Offshore production of gas is supplied to the Mossel Bay GTL refinery, which is one of the primary revenue generators for PetroSA. Over the past few years it has struggled to source the necessary gas to continue operations and has been using more costly condensate imports. With existing gas sources declining rapidly, additional supply of around 200-300 million cubic feet per day (mmcfd) by the early 2020’s is required to continue operations at the refinery.
Compared to other nearby gas discoveries that face significant delays, such as the Kudu development in Namibia or the giant fields in Mozambique and Tanzania, Brulpadda would be able to tap into a pre-existing local market where the infrastructure and demand is already present. This resurgence in gas supply to Mossgas and its potential yield for PetroSA, might very well reignite the slowly waning interest in the LNG import options and gas fired power stations the government has been considering without real action over the past few years.
4 Impact on South African Ports
The first benefit to the South African ports directly from the Brulpadda find will be through support services.The new find has been welcomed by the Transnet National Ports Authority (TNPA) and Mossel Bay Port Manager, Shadrack Tshikalange, saying so far the port’s role in the drilling expedition involved providing land and quay space for the logistics base operations, as well as marine services such as piloting, berthing, craft services and vessel and traffic control to the vessels involved in the exercise.
With other oil majors like ENI and Exxon also holding blocks for prospecting in the area, it would be reasonable to assume that more exploration activities will be coming in the short term. These exploration activities will require support from the local ports which will necessitate upgrades and expansions to accommodate the activities.
The end of February saw the initial works at the site of the Port of Ngqura’s future liquid bulk tank farm which will connect to a newly equipped liquid bulk berth. This comes ahead of the planned decommissioning and rehabilitation of the existing liquid bulk facilities at the neighbouring Port of Port Elizabeth, which will pave the way for Ngqura’s establishment as a new petroleum trading hub for Southern Africa. These projects have been in the pipeline for some time, but could not have been timed better to make use of the momentum generated in the industry.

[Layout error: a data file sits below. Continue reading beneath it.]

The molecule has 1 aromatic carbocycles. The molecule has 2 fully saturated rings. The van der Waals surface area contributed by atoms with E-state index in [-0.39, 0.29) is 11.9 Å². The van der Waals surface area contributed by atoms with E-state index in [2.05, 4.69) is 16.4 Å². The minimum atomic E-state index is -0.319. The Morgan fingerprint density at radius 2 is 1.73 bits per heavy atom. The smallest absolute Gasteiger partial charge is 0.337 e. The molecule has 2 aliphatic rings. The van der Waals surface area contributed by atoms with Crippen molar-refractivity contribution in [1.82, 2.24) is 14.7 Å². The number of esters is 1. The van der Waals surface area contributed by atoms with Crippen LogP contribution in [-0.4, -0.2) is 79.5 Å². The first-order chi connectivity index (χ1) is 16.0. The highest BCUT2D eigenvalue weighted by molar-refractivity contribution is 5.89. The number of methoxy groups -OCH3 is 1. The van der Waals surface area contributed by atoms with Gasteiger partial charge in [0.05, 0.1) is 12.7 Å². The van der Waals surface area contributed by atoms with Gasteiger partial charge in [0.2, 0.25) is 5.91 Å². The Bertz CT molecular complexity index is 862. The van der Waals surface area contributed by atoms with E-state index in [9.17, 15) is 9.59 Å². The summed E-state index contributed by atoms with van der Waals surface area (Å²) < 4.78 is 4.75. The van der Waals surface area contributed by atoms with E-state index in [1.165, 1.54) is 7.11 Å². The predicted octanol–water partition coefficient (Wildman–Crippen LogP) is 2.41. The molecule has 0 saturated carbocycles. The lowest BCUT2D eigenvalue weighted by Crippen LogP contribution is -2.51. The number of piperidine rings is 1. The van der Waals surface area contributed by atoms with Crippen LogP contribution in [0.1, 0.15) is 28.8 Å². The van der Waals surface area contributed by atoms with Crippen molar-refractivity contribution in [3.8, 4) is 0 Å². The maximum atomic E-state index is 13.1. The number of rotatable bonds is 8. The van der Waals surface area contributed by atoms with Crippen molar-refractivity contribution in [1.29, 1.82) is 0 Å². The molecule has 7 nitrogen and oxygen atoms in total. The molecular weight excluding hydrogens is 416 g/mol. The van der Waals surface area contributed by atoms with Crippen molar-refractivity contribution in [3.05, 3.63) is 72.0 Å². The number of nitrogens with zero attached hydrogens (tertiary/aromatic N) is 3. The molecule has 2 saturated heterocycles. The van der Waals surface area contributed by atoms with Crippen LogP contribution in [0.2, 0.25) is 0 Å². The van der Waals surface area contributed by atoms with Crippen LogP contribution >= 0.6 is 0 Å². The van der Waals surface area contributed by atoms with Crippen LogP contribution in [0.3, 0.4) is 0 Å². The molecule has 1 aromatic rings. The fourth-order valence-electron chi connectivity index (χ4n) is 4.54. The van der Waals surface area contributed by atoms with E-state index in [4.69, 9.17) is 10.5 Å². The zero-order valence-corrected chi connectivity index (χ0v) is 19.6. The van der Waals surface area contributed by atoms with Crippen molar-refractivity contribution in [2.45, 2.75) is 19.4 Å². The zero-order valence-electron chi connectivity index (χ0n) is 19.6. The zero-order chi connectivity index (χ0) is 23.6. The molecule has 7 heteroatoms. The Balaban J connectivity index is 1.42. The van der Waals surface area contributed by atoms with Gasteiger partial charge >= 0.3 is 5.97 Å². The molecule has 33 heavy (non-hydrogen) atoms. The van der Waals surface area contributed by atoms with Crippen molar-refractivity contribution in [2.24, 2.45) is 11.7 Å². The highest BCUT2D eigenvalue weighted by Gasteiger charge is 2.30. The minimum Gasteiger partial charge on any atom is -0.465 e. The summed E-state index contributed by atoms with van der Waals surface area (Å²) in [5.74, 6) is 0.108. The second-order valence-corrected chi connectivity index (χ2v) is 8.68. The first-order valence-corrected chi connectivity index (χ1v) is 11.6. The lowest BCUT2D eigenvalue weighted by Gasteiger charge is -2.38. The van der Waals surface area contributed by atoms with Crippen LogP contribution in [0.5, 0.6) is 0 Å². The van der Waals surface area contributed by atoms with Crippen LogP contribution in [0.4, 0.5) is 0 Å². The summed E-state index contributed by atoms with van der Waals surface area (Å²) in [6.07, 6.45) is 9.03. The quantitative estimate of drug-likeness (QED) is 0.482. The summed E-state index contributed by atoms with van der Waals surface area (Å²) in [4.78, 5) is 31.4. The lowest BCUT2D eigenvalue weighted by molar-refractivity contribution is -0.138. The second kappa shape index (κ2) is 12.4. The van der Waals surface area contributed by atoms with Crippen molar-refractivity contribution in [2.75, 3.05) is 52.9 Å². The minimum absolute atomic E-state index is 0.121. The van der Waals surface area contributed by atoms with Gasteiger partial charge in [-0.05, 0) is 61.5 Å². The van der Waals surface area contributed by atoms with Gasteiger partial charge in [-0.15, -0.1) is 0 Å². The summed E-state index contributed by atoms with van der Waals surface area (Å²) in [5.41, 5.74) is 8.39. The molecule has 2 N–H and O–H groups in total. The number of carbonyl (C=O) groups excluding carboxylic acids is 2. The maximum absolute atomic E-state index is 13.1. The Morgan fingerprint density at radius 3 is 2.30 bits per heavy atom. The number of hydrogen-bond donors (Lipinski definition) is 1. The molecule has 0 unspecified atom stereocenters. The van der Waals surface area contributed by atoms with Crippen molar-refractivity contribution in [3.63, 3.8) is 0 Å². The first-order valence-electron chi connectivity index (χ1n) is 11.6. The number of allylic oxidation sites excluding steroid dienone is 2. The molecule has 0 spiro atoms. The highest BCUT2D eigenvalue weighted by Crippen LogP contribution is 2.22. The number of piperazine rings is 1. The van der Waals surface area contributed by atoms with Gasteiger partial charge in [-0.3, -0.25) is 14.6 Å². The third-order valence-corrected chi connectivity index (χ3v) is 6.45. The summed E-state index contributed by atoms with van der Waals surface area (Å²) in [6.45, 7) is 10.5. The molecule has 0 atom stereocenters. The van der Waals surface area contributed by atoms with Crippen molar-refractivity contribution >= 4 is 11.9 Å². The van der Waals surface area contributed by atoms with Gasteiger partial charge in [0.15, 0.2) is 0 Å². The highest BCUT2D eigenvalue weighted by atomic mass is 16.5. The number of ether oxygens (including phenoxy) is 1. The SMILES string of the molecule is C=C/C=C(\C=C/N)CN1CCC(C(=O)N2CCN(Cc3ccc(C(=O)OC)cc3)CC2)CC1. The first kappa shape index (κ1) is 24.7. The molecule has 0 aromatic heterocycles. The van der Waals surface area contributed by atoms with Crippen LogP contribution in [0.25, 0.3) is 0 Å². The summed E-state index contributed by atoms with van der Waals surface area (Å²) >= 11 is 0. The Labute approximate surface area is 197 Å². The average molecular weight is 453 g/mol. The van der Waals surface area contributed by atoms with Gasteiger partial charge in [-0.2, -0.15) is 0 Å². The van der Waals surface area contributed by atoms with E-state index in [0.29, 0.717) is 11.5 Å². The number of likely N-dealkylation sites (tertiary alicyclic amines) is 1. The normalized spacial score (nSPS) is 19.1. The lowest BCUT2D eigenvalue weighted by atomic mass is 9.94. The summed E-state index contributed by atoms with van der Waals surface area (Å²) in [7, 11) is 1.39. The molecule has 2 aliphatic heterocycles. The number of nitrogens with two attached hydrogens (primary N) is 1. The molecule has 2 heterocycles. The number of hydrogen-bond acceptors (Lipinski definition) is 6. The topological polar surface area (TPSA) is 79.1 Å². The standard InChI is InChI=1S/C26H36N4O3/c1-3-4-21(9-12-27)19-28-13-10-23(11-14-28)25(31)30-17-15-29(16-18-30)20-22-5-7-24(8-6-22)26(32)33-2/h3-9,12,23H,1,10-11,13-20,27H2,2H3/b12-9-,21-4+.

In the medium term once the upstream projects have been given the go-ahead the ports and surrounding industries will definitely be required to supply materials and services in support of the project execution. The required expansions will be bringing much needed economic growth for the region and with the support of Operation Phakisa the major support mechanisms should be developed and in place.
It’s too early for South Africa to be counting its chickens. It takes years to develop a gas-field to the point where it is producing gas. Many things can change in that period. The Brulpadda find is at great depth, both below the sea surface and below the sea-floor. It will be challenging to develop in an area notorious for high winds and heavy seas. But the likelihood is that a modest-sized gas find on the South Coast would mostly be used in South Africa.
Compressing natural gas for long-distance export by sea is an expensive business. It needs major infrastructure; which South Africa currently doesn’t have. The country also doesn’t yet have a well-developed infrastructure for using gas, so the supply may initially be more than South Africa can consume.
But since there’s a captive market nearby, Total; an international, for profit company that will charge a market-related price for its gas – will almost certainly first try to sell it locally, rather than incur the cost of transporting it elsewhere. The most likely first candidates will be the PetroSA gas-to-liquids plant and the Gourikwa (diesel) power station near Mossel Bay.